However, the idea of Indigenous people as partners in this new context worries me a lot, because in the previous PT administrations many politically vocal leaders at the time — be they from Indigenous social movements or not — became part of the government, and this weakened the social movements. Many of them started saying what the government wanted them to say. The main example of where this political and social anomaly [can lead] was in the construction of the Belo Monte Dam, [which is now] a great white elephant that is not fulfilling the purpose for which it was intended.
According to the information we have, only a few of the total number of turbines that were supposed to work are actually working. The environmental liabilities and the environmental and social problems that directly affected the Indigenous communities are felt to this day and cannot be reversed. All of this stemmed from a political decision made at the time that was only possible because of the weakening of the social movements, and I am worried that this will happen again. I was talking to some elders from my community, and they told me that they are very happy that Bolsonaro will no longer be in power, but that they are worried for our Indigenous leaders.
Mongabay: Do you not believe that it is possible to be part of the government while maintaining a critical eye on its activities?
Beto Marubo: Definitely, but we need to be aware of this. We need to realize that just because we supported Lula’s election campaign, we’re not going to give the new government a free pass. We are going to make demands, we are going to be forceful, above all, because of the past history of the PT.
Mongabay: Many organizations from the third sector and civil society are celebrating Lula’s election. How do you, having worked in Funai over recent years, view the performance of previous PT governments?
Beto Marubo: There was a weakening of social movements, including the Indigenous movement. Many of the government’s policies, some of which were antisocial and antienvironmental, came to pass. The stimulation of the agribusiness sector was important at the time. The same agribusiness interests that are today against the Lula government were themselves very much fomented by him, to the point that they became monsters for Lula himself, with their support and financing of the antidemocratic acts that we are seeing.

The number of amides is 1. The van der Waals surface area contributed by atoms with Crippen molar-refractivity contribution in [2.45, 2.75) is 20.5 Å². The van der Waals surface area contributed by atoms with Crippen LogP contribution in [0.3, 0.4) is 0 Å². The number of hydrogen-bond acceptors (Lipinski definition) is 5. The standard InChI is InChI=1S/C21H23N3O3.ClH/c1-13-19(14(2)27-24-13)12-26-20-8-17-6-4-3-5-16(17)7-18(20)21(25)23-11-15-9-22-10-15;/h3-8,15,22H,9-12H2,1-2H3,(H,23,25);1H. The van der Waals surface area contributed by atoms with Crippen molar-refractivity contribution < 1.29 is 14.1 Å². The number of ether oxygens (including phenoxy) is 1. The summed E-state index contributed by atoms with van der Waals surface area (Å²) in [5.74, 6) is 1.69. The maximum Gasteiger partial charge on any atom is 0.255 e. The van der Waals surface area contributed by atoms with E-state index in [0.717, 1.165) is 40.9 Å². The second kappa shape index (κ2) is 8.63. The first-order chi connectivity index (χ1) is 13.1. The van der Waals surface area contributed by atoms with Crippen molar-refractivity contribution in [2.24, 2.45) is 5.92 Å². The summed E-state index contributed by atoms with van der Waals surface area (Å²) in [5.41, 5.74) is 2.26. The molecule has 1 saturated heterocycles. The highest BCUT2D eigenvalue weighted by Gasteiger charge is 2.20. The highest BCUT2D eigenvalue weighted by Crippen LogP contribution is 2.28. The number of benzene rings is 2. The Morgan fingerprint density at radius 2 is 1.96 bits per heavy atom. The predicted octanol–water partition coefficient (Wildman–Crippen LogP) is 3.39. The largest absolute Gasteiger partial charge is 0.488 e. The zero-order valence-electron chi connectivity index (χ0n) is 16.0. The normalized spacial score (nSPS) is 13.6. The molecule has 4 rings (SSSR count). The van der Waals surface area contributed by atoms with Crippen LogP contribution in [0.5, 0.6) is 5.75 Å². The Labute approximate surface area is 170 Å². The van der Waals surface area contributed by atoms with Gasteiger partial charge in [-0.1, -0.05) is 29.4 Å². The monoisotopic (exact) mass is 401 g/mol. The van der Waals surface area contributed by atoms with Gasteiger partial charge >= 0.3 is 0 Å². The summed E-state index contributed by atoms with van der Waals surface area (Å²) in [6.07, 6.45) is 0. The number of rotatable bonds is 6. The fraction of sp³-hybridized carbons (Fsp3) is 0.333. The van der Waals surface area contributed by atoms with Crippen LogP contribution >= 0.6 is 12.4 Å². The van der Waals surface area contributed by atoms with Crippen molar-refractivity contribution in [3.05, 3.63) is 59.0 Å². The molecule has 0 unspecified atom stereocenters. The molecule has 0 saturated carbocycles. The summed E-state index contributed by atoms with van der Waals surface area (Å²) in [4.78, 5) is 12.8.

In the Dilma government, the same weakening of environmental policies and support for agribusiness movements took place. It wasn’t a total retreat, as we have seen in the current government, but there was some movement in that direction. There was a year in which the Lula government made a move to strengthen Funai, holding a recruitment drive after decades, but when it came time to hire them, they could not really strengthen it, because they only offered positions to a part of them.
There was a strong confrontation with agribusiness at the time, and what we saw was that the government gave in. Of the 3,000 vacancies that were opened, only about 800 were filled. This weakened Funai too much, to the point of near extinction in the Bolsonaro government. A reflection of this policy of the PT governments was the resignation of Marina Silva [In May 2008, Marina Silva, then environment minister, resigned]. That’s why I always say that the one who validated this new government with this new pro-environment vision was Marina Silva, who has conciliated with Lula.
Mongabay: Recently, UNIVAJA spoke to the press in order to criticize the transitional government’s lack of coordination with certain sectors, such as representatives of isolated Indigenous peoples. Can you explain what the motivation for this criticism was and what has been done since then?
Beto Marubo: We were very worried because the transition came and we wanted to really make a point of highlighting the importance of protection policies for isolated Indigenous peoples. That is what Bruno gave his life for. Not every Indigenist or every every Indigenous person can talk in an informed manner on the question of isolation. Only those who have had some experience of it really know. It’s something very specific, and that’s what our concern was about, that they hadn’t called us for anything at all.
So we went to the press, and a few days later I received a call from the transitional government inviting me to come and take part in the conversations. Bia, Bruno’s wife, and I recently had a meeting with Lula in Belém do Pará. In the conversations that we had, I made it clear that I had no interest in any kind of official role; that what interested me was dealing with the issue of “isolated Indigenous peoples” with the level of detail that it deserves, and that I know a lot about this topic. I am worried about the way that it is being carried out.